Mar 23, 2023
Social Worker Leans on Personal Experience to Provide Patients with Dedicated Support Systems and Connection
Credit/Permission: Terry Weaver
More than 10 years after receiving his kidney transplant, Terry continues enjoying life and finding fulfillment in helping others.

Every day, Terry Weaver brings to life DaVita’s focus on high-quality, empathetic and personalized care through how he supports and guides social workers.

A divisional lead social worker at DaVita, he’s been in social work for 10 years, but his calling started much earlier.

“I found out that I was a kidney patient at birth,” Terry explains.

Terry was born with one functioning kidney, and throughout his childhood he had persistent appointments with doctors, including his nephrologist. As doctors discussed Terry’s health and explained risk factors and symptoms to be aware of with his guardians, Terry’s experience focused more on understanding that his childhood was different from others.

“Why is my life so different right now?” Terry remembers asking himself. “I wasn’t an only child, but I definitely felt like I was because I had all of this isolated attention on me.”

As Terry transitioned from late childhood to adolescence, to young adulthood, he faced another challenge: better understanding his own health and being empowered to advocate for himself. It was through this process that he found support and resources that helped him—including a summer camp focused on giving kids with kidney disease the opportunity to step away from their day-to-day environments and receive education and training.

In his early 20s, Terry faced the next phase of his kidney journey, starting dialysis. When he was still in college, Terry learned his remaining kidney failed and he would need dialysis or transplantation to sustain life. Initially, he connected with a social worker who provided him very dedicated support. “She would spend time with me just to make sure I understood what care was being given, what expectations were and how [treatment] fit into this new normal in my life that was so different.”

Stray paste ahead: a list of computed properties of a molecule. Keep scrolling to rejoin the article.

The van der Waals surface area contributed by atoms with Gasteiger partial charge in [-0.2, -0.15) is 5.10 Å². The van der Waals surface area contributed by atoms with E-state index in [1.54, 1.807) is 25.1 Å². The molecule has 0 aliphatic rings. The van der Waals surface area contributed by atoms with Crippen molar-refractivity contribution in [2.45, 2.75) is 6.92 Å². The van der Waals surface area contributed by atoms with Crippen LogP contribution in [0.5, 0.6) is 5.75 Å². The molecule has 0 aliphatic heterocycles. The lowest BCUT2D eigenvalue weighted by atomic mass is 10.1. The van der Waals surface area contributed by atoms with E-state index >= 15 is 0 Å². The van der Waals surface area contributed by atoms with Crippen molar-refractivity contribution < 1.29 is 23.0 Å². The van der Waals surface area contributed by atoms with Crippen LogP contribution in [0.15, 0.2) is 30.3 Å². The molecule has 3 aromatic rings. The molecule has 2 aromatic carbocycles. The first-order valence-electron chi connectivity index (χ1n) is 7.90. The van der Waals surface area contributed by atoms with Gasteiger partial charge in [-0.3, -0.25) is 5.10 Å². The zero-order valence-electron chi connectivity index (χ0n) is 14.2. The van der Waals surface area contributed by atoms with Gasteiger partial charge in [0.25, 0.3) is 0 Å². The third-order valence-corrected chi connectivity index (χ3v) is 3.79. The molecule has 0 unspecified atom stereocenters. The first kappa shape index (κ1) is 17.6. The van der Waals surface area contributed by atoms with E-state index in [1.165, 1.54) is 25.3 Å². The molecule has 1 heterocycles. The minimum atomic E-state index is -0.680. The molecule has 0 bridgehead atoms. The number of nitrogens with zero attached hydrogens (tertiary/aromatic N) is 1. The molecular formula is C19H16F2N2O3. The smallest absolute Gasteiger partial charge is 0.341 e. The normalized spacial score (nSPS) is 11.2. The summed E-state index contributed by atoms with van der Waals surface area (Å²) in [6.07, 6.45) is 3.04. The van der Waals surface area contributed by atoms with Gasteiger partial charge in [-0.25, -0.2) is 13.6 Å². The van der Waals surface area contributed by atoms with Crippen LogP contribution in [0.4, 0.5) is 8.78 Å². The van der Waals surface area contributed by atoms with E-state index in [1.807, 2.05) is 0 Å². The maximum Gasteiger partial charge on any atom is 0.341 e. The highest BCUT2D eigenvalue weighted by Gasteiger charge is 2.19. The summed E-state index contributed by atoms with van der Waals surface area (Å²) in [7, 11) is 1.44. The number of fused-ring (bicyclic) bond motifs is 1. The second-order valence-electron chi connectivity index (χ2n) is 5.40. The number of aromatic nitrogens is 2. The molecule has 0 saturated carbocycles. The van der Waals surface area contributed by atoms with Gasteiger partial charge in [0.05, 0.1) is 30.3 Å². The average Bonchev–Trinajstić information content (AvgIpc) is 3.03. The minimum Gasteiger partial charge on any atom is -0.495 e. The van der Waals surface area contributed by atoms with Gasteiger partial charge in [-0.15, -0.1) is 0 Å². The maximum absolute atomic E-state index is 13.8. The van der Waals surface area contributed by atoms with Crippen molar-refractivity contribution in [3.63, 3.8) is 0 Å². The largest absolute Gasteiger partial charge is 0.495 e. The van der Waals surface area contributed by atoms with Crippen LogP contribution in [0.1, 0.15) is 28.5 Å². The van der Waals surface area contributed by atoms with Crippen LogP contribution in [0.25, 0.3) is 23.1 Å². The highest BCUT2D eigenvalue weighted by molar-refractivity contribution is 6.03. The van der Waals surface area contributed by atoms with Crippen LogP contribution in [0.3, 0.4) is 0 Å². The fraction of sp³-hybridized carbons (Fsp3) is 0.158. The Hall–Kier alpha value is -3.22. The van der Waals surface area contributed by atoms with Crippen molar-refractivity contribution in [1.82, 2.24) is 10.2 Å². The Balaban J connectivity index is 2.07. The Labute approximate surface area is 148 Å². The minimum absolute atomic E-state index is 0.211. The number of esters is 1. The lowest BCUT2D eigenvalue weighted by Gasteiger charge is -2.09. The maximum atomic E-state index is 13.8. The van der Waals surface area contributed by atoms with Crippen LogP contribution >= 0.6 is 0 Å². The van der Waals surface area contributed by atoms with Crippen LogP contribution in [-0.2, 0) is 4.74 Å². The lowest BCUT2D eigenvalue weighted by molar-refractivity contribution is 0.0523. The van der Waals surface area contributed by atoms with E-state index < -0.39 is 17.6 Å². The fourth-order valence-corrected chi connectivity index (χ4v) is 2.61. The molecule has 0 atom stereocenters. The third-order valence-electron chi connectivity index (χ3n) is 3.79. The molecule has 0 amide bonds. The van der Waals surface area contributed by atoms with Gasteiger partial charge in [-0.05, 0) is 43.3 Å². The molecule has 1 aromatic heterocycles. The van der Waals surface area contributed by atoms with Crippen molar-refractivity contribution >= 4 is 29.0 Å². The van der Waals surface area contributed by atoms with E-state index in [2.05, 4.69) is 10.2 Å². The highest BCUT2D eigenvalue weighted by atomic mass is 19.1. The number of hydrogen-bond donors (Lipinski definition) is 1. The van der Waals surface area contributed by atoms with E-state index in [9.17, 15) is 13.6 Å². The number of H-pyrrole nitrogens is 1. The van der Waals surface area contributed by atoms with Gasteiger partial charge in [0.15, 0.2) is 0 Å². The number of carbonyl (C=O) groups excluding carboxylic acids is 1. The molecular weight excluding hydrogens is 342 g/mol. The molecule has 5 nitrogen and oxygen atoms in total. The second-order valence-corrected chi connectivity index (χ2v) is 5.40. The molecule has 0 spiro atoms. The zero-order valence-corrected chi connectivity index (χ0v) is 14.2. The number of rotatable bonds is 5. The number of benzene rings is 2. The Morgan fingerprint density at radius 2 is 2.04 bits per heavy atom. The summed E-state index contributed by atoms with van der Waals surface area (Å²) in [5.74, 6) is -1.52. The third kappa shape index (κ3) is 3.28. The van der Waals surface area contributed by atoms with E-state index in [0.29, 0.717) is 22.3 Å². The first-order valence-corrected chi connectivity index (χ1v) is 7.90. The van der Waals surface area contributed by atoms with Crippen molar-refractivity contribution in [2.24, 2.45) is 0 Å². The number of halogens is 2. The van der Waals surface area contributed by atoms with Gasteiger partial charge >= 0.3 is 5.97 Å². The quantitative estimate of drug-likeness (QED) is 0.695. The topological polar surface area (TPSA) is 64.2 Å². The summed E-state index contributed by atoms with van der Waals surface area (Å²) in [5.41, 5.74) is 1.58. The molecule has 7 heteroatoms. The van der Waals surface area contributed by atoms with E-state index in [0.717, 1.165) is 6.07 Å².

When a move meant he no longer had the support of this social worker, he grappled with finding adequate investment in himself, his well-being, his quality of life, or his desire to pursue a transplant.

Leaning on his experiences learning to advocate for himself, Terry was able to seek resources to find the support he needed and knew he deserved. But the experience also translated into his calling: “I ended up deciding this was going to be my career path and that I would advocate for these patients because I’ve lived it. I’ve been around it my entire life. And we need the type of people that are going to fight for us.”

What it comes down to, Terry explains, is empathy.

“We will first meet them where they are and then we can understand and empathize with their story,” he says. “Even as a part of the community, my story is not everyone’s story. My story is not going to encourage everyone nor is it going to reach everyone. What I have to do is first come to the table and empathize wherever someone is currently standing and whatever their present state is.”

Terry thinks back to the social worker he worked with—the one who took the time to understand his needs as a college-aged, Black man who was experiencing kidney disease—as one of the examples of how he wants DaVita patients to experience the support network that a social worker helps build and maintain.

A Second Birthday